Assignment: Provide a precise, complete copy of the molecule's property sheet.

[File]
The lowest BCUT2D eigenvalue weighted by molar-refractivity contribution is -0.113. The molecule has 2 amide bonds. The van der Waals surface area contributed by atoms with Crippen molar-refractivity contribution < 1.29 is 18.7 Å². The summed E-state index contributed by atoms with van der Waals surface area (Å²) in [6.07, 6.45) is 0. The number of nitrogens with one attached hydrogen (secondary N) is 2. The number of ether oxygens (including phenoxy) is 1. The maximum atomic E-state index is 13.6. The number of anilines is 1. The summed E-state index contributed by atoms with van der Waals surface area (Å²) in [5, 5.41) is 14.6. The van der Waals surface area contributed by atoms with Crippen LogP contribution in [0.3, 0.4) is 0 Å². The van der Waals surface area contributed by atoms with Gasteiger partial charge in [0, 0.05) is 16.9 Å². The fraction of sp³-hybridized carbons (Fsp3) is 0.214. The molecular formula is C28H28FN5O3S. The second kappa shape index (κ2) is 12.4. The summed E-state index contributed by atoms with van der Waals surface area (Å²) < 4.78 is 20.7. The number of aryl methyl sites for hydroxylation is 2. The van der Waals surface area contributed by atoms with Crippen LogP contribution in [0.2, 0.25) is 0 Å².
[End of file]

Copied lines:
The lowest BCUT2D eigenvalue weighted by molar-refractivity contribution is -0.113. The molecule has 2 amide bonds. The van der Waals surface area contributed by atoms with Crippen molar-refractivity contribution < 1.29 is 18.7 Å². The summed E-state index contributed by atoms with van der Waals surface area (Å²) in [6.07, 6.45) is 0. The number of nitrogens with one attached hydrogen (secondary N) is 2. The number of ether oxygens (including phenoxy) is 1. The maximum atomic E-state index is 13.6. The number of anilines is 1. The summed E-state index contributed by atoms with van der Waals surface area (Å²) in [5, 5.41) is 14.6. The van der Waals surface area contributed by atoms with Crippen LogP contribution in [0.3, 0.4) is 0 Å². The van der Waals surface area contributed by atoms with Gasteiger partial charge in [0, 0.05) is 16.9 Å². The fraction of sp³-hybridized carbons (Fsp3) is 0.214. The molecular formula is C28H28FN5O3S. The second kappa shape index (κ2) is 12.4. The summed E-state index contributed by atoms with van der Waals surface area (Å²) < 4.78 is 20.7. The number of aryl methyl sites for hydroxylation is 2. The van der Waals surface area contributed by atoms with Crippen LogP contribution in [0.2, 0.25) is 0 Å².